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    country's status among the powerful countries of the world. But the use of these natural resources and the economic strength of the country would not be possible without the work of two Nigerian leaders; Austine Okocha and Wole Soyinka, who is Nigeria's most widely read author. Wole Soyinka chronicles Nigerians' lives and captures the true essence of the people with his patriotic words. Austine Okocha, better known as Jay Jay, is celebrated as Nigeria's greatest footballer. These two men have helped Nigeria

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    Homo sapiens that should be treated with respect from the day we are born to the day we die. From the moment you start reading "Every Dictator's Nightmare," you are drawn by the powerful, captivating words of Wole Soyinka. He truly speaks words of wisdom and truth in vivid detail on the subject of human beings and their rights. His article is based on his belief that, "certain fundamental rights are inherent to all humanity."

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    Both "Sizwe Bansi is Dead", (written by Athol Fugard in collaboration with John Kani and Winston Ntshona) and "Death and the King's Horseman" (written by Wole Soyinka) are both set in South Africa, in two important and significant cultural moment for the country. "Swize Bansi is Dead" tells the difficult reality of Africa under apartheid (1950s), analysing the complex issue of identity in that time. The rules of Apartheid meant that people were legally classified into a racial group, mainly Black

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    How do the poems ‘Telephone Conversation’ by Wole Soyinka, ‘War Photographer’ by Carol Ann Duffy and ‘A Mother in a Refugee Camp’ by Chinua Achebe explore the theme of conflict? Conflict is a topic that is often associated with negative connotations. It evokes emotions such as sadness or fear and can make the reader empathetically experience pain or loss. Examples of conflict include war and racism. The poems ‘Telephone Conversation’ by Wole Soyinka, ‘War Photographer’ by Carol Ann Duffy and ‘A Mother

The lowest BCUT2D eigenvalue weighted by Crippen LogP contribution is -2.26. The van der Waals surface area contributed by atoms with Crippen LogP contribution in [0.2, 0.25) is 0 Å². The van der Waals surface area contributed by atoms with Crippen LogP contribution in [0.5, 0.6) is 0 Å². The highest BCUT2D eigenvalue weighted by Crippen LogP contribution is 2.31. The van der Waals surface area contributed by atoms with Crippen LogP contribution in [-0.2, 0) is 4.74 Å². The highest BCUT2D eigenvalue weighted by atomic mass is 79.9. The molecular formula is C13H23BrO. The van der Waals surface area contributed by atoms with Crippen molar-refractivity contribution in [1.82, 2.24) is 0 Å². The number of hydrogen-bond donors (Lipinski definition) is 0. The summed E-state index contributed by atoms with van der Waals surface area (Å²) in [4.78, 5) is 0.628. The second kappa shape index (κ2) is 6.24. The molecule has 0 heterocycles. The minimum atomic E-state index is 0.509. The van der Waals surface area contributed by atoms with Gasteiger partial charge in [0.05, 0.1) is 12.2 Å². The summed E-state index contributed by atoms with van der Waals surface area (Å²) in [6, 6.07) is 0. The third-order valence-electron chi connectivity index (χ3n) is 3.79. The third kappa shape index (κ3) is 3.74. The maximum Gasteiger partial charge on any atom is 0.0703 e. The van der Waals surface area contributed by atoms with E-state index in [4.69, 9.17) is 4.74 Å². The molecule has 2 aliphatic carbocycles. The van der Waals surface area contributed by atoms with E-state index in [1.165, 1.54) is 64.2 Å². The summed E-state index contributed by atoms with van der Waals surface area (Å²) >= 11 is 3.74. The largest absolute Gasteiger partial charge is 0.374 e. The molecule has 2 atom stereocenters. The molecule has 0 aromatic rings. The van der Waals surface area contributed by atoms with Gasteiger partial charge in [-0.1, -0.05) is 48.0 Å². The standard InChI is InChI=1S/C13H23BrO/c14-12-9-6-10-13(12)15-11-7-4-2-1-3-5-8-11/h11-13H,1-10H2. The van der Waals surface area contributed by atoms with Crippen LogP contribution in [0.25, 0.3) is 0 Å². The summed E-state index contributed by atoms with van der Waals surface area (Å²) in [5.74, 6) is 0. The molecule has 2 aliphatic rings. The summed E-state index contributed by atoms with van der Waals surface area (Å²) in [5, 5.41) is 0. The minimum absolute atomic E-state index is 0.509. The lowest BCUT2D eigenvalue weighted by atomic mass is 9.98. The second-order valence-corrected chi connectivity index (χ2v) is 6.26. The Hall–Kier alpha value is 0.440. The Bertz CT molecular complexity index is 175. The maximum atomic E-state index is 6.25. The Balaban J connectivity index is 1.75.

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    The drama of Wole Soyinka is the creative mixing of Yoruba rituals, dramatic techniques, music and dance with the foreign language, English. The rites, rituals, gestures, music and dance are some of the nonverbal techniques Soyinka employs in order to achieve his dramatic effect. The language is full of wit and graphic insult. Language is not the only thing Soyinka relies on for effective theatre but also on so many techniques. This is an attempt to discuss these techniques in some important plays

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    Ritualistic Sacrifice in The Strong Breed

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    Wole Soyinka, like other Nigerian writers, characterizes the conflict of cultural and religious choices in his country and emphasizes the distinct customs of society (Tucker 9). Born into the Yoruba tribe and culture, Soyinka’s writings are clearly influenced by Yoruba culture and practices. Communities and societies in Africa today religiously partake in ancient rituals that some may consider extreme, such as cannibalism and self-mutilation. In the village in The Strong Breed, the extent to which

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    of the play, it seems rather evident for which side Soyinka himself is more of a prominent advocate, obvious by the way he portrays both Lakunle and Baroka, and how they conclude their roles in the play. Lakunle’s follies in the play become his undoing, whereas Baroka’s strength and titular power as the Bale of the village wins Sidi’s hand in marriage, ultimately proving tradition to be the ultimate survivor in this battle royale. However, Soyinka seems to blur the lines a bit more by including the

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    techniques used within the two works will be observed. My rein is loosened. I am master of my Fate. When the hour comes, Watch me dance along the narrowing path, Glazed by the soles of my great precursors. My soul is eager. I shall not turn aside. (Soyinka, 2002:10). The play is set in the ancient Yoruban city of Oyo in Nigeria, nineteen forty three. The King has died and on the night in question his Horseman must escort him to the afterlife. The Kings Horseman, Elesin Oba, dancing through the marketplace

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    Colonialism versus Origin Within Wole Soyinka’s and Tsitsi Dangarembga’s intricately weaved novels, both pieces of literature successfully intertwine to portray the estrangement and hardships dealt with through the main characters in settling within a separate environment apart from their origins; culture and adopting the colonial mentality which is imposed upon them. There is a negative portrayal of the colonial mentality that manifests onto the African society. There are three major categories

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    In the play Death and the King’s Horseman by Wole Soyinka, the author uses the representation of woman as the defenders of the Yoruba tradition. Soyinka tells us in this “Author’s note” that the play is based on an incident in Nigeria in 1949. In Yoruba tradition, it is the sacrifice of the king’s horseman that plays the essential role in bringing good fortune onto the community. While these leaders of the Yoruba culture are predominantly male, the role of the Yoruba woman as both defender and keeper

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